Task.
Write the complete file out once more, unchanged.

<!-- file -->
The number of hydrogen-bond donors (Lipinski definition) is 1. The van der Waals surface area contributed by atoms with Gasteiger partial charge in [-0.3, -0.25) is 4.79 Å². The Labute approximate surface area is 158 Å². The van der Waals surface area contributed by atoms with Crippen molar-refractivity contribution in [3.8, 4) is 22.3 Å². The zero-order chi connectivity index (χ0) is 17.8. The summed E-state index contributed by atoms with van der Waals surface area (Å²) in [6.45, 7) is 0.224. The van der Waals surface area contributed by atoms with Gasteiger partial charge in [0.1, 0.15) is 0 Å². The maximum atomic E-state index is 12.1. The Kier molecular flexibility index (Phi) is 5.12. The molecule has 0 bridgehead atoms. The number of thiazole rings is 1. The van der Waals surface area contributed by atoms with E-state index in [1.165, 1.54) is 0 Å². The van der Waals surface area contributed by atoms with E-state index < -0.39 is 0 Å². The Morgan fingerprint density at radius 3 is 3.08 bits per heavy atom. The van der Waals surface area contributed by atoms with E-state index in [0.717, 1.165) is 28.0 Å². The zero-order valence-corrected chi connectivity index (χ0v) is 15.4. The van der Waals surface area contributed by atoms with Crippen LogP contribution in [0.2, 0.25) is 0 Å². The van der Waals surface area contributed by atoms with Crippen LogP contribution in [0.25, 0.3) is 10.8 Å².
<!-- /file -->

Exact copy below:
The number of hydrogen-bond donors (Lipinski definition) is 1. The van der Waals surface area contributed by atoms with Gasteiger partial charge in [-0.3, -0.25) is 4.79 Å². The Labute approximate surface area is 158 Å². The van der Waals surface area contributed by atoms with Crippen molar-refractivity contribution in [3.8, 4) is 22.3 Å². The zero-order chi connectivity index (χ0) is 17.8. The summed E-state index contributed by atoms with van der Waals surface area (Å²) in [6.45, 7) is 0.224. The van der Waals surface area contributed by atoms with Gasteiger partial charge in [0.1, 0.15) is 0 Å². The maximum atomic E-state index is 12.1. The Kier molecular flexibility index (Phi) is 5.12. The molecule has 0 bridgehead atoms. The number of thiazole rings is 1. The van der Waals surface area contributed by atoms with E-state index in [1.165, 1.54) is 0 Å². The van der Waals surface area contributed by atoms with E-state index < -0.39 is 0 Å². The Morgan fingerprint density at radius 3 is 3.08 bits per heavy atom. The van der Waals surface area contributed by atoms with E-state index in [0.717, 1.165) is 28.0 Å². The zero-order valence-corrected chi connectivity index (χ0v) is 15.4. The van der Waals surface area contributed by atoms with Crippen LogP contribution in [0.2, 0.25) is 0 Å². The van der Waals surface area contributed by atoms with Crippen LogP contribution in [0.25, 0.3) is 10.8 Å².